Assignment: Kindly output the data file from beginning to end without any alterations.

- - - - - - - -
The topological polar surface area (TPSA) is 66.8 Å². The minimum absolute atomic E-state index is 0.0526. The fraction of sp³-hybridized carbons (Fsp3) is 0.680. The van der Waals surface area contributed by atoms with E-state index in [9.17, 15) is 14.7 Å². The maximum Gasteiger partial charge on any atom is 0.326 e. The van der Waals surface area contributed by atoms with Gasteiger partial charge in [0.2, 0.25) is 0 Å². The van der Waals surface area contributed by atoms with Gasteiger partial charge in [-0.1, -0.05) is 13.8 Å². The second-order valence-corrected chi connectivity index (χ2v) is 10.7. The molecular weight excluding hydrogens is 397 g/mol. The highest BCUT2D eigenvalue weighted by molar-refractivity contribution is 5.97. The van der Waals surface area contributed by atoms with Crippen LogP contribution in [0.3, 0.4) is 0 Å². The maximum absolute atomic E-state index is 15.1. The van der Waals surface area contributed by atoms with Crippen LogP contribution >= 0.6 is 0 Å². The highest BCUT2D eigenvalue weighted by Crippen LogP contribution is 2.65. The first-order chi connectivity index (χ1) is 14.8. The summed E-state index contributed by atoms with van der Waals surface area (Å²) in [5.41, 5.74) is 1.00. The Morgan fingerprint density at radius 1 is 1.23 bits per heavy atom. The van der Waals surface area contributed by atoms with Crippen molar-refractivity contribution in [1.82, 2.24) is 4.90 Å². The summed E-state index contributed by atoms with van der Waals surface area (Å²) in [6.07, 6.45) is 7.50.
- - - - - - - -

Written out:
The topological polar surface area (TPSA) is 66.8 Å². The minimum absolute atomic E-state index is 0.0526. The fraction of sp³-hybridized carbons (Fsp3) is 0.680. The van der Waals surface area contributed by atoms with E-state index in [9.17, 15) is 14.7 Å². The maximum Gasteiger partial charge on any atom is 0.326 e. The van der Waals surface area contributed by atoms with Gasteiger partial charge in [0.2, 0.25) is 0 Å². The van der Waals surface area contributed by atoms with Gasteiger partial charge in [-0.1, -0.05) is 13.8 Å². The second-order valence-corrected chi connectivity index (χ2v) is 10.7. The molecular weight excluding hydrogens is 397 g/mol. The highest BCUT2D eigenvalue weighted by molar-refractivity contribution is 5.97. The van der Waals surface area contributed by atoms with Crippen LogP contribution in [0.3, 0.4) is 0 Å². The maximum absolute atomic E-state index is 15.1. The van der Waals surface area contributed by atoms with Crippen LogP contribution >= 0.6 is 0 Å². The highest BCUT2D eigenvalue weighted by Crippen LogP contribution is 2.65. The first-order chi connectivity index (χ1) is 14.8. The summed E-state index contributed by atoms with van der Waals surface area (Å²) in [5.41, 5.74) is 1.00. The Morgan fingerprint density at radius 1 is 1.23 bits per heavy atom. The van der Waals surface area contributed by atoms with Crippen molar-refractivity contribution in [1.82, 2.24) is 4.90 Å². The summed E-state index contributed by atoms with van der Waals surface area (Å²) in [6.07, 6.45) is 7.50.